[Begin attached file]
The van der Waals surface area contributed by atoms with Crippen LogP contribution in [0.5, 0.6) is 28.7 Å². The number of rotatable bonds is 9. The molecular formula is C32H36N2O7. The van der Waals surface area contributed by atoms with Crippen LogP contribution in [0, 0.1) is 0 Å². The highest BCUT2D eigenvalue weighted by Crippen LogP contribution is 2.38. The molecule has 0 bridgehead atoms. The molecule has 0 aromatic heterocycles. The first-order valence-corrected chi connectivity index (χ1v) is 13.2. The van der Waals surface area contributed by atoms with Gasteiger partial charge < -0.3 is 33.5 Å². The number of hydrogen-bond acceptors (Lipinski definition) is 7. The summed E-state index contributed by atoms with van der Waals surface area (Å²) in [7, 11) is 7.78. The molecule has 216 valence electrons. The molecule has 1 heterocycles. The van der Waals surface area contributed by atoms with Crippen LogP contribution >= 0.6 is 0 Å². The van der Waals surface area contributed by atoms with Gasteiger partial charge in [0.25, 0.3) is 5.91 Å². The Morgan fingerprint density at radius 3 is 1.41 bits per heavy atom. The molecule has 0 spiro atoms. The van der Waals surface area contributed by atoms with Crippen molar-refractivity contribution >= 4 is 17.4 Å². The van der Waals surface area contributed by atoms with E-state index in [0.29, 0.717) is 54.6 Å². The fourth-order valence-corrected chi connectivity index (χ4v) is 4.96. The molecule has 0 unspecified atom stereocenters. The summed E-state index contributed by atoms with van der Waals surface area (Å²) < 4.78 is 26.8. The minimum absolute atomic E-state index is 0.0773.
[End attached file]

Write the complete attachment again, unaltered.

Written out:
The van der Waals surface area contributed by atoms with Crippen LogP contribution in [0.5, 0.6) is 28.7 Å². The number of rotatable bonds is 9. The molecular formula is C32H36N2O7. The van der Waals surface area contributed by atoms with Crippen LogP contribution in [0, 0.1) is 0 Å². The highest BCUT2D eigenvalue weighted by Crippen LogP contribution is 2.38. The molecule has 0 bridgehead atoms. The molecule has 0 aromatic heterocycles. The first-order valence-corrected chi connectivity index (χ1v) is 13.2. The van der Waals surface area contributed by atoms with Gasteiger partial charge < -0.3 is 33.5 Å². The number of hydrogen-bond acceptors (Lipinski definition) is 7. The summed E-state index contributed by atoms with van der Waals surface area (Å²) in [7, 11) is 7.78. The molecule has 216 valence electrons. The molecule has 1 heterocycles. The van der Waals surface area contributed by atoms with Crippen LogP contribution >= 0.6 is 0 Å². The van der Waals surface area contributed by atoms with Gasteiger partial charge in [0.25, 0.3) is 5.91 Å². The Morgan fingerprint density at radius 3 is 1.41 bits per heavy atom. The molecule has 0 spiro atoms. The van der Waals surface area contributed by atoms with Crippen molar-refractivity contribution >= 4 is 17.4 Å². The van der Waals surface area contributed by atoms with E-state index in [0.29, 0.717) is 54.6 Å². The fourth-order valence-corrected chi connectivity index (χ4v) is 4.96. The molecule has 0 unspecified atom stereocenters. The summed E-state index contributed by atoms with van der Waals surface area (Å²) < 4.78 is 26.8. The minimum absolute atomic E-state index is 0.0773.